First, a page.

Britain’s top civil servant has “reminded” Downing Street staff about security procedures after David Cameron’s director of communications was caught sneaking the Tories’ £500,000 election adviser Lynton Crosby into the back entrance of Number 10, Scrapbook can reveal.
The letter from Sir Jeremy Heywood to Labour MP Sheila Gilmore will be seen as a censure for Craig Oliver, who used his chip-and-pin pass to let Crosby through a turnstile at the back of the building — even though he had not been security vetted.
The incident is by no means Crosby’s first brush with controversy when it comes to security passes. In 2011 it was revealed that he had been issued with a pass for City Hall as Boris Johnson’s campaign manager — in breach of strict rules on using the building for party political purposes. Spinners tried to claim the pass was issued in error by “an admin officer” before being “swiftly withdrawn”. But a freedom of information request by tenacious hack Adam Bienkov revealed that Crosby had access for five months after a request from, errrr, Boris himself:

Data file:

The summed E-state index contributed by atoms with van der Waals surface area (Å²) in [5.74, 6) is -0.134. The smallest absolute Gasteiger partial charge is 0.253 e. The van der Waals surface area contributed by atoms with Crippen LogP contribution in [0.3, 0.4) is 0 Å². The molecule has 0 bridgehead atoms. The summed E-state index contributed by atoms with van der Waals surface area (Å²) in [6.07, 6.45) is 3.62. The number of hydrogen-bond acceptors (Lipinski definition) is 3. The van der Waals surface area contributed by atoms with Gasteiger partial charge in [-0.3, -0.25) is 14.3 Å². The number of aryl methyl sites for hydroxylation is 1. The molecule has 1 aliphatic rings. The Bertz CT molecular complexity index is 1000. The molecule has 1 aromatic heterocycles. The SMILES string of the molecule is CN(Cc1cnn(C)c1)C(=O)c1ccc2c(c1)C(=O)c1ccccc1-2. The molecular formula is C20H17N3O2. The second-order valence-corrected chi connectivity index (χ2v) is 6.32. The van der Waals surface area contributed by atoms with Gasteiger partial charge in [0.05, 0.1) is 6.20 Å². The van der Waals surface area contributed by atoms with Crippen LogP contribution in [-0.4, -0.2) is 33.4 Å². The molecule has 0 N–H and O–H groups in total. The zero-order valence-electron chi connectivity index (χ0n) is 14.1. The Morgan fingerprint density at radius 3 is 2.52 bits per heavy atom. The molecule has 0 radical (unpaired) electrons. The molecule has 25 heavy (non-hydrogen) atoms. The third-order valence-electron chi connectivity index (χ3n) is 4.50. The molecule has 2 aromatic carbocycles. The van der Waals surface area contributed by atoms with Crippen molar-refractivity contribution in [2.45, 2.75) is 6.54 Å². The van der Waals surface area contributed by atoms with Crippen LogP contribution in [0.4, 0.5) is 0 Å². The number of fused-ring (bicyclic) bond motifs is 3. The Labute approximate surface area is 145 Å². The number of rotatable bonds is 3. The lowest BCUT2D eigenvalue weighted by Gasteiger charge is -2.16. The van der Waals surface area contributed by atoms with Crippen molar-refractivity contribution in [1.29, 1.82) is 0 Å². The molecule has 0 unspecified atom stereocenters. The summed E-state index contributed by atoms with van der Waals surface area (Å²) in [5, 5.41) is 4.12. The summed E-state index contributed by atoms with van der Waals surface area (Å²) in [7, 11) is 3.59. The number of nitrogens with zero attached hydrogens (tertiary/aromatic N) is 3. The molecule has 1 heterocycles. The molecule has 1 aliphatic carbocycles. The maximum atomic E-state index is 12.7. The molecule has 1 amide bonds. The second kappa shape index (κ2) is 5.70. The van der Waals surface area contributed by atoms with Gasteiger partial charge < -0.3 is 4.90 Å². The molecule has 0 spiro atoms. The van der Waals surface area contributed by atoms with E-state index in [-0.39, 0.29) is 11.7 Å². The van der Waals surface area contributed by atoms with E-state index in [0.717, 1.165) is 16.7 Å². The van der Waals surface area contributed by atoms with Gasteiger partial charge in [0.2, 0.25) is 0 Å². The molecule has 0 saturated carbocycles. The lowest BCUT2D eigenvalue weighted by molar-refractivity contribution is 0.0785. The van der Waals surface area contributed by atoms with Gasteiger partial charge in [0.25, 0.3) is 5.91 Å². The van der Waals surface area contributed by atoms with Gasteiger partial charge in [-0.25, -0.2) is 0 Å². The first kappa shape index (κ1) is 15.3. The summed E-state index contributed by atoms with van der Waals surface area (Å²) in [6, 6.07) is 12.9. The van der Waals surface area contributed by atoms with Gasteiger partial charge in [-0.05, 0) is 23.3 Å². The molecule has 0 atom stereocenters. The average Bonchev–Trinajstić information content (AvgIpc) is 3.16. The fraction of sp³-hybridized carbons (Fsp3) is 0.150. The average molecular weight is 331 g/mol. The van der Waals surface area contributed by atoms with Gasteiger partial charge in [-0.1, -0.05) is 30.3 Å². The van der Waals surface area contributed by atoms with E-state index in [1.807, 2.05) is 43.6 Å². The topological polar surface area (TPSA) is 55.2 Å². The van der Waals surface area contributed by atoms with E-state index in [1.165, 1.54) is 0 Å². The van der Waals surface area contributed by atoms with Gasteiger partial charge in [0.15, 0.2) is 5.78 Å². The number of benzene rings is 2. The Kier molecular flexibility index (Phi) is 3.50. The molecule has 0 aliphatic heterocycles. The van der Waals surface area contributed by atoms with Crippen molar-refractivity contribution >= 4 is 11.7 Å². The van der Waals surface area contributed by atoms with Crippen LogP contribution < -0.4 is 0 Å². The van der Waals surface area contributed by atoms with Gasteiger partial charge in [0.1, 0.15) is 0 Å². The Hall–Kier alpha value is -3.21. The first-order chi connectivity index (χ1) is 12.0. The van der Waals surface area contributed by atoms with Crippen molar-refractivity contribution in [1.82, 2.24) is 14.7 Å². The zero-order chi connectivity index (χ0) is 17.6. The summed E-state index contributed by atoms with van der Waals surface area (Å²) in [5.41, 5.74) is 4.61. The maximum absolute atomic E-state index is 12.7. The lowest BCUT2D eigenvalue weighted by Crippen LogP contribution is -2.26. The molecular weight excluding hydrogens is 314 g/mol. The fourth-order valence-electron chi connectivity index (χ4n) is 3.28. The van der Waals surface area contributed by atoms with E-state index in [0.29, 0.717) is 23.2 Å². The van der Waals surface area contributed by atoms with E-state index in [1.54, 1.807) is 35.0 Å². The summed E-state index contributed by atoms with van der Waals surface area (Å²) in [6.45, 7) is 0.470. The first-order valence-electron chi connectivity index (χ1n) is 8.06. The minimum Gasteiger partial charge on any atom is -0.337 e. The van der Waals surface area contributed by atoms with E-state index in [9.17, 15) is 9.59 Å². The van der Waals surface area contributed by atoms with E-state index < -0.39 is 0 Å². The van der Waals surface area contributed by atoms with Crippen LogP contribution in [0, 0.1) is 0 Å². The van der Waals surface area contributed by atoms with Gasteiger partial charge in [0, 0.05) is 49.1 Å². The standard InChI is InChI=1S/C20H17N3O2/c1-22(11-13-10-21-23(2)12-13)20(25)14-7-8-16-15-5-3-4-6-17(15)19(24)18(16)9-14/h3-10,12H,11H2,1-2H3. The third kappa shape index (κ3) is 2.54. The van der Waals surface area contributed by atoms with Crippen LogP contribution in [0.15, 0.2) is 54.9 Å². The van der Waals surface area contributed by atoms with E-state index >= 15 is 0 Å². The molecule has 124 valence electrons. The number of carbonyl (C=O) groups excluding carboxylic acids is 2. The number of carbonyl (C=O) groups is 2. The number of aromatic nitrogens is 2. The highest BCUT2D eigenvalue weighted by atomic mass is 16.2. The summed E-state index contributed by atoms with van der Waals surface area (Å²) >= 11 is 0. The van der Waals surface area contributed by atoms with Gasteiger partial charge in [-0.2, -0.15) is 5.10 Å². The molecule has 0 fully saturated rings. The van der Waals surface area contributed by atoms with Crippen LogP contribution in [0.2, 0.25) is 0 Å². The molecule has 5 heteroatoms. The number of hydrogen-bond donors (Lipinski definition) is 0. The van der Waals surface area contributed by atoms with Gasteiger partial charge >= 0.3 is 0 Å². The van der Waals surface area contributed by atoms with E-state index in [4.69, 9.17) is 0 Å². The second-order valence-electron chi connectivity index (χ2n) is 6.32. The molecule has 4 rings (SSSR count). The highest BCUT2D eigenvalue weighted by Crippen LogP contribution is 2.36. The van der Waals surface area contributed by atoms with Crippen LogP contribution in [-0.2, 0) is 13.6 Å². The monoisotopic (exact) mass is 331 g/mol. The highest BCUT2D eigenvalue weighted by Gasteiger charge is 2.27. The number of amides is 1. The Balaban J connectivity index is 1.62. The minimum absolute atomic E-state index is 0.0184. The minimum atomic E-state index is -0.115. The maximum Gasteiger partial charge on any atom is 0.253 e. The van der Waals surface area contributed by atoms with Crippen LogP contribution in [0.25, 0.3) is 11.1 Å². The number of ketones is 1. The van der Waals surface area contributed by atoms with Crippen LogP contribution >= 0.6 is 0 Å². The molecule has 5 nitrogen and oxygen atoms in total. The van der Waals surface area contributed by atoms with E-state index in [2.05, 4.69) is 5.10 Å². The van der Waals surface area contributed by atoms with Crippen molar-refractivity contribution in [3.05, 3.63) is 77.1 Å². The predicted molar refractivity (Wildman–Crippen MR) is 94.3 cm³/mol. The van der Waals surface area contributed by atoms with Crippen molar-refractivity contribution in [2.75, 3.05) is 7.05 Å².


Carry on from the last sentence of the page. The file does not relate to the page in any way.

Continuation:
As for Number 10 security … at least Crosby isn’t wanted for murder.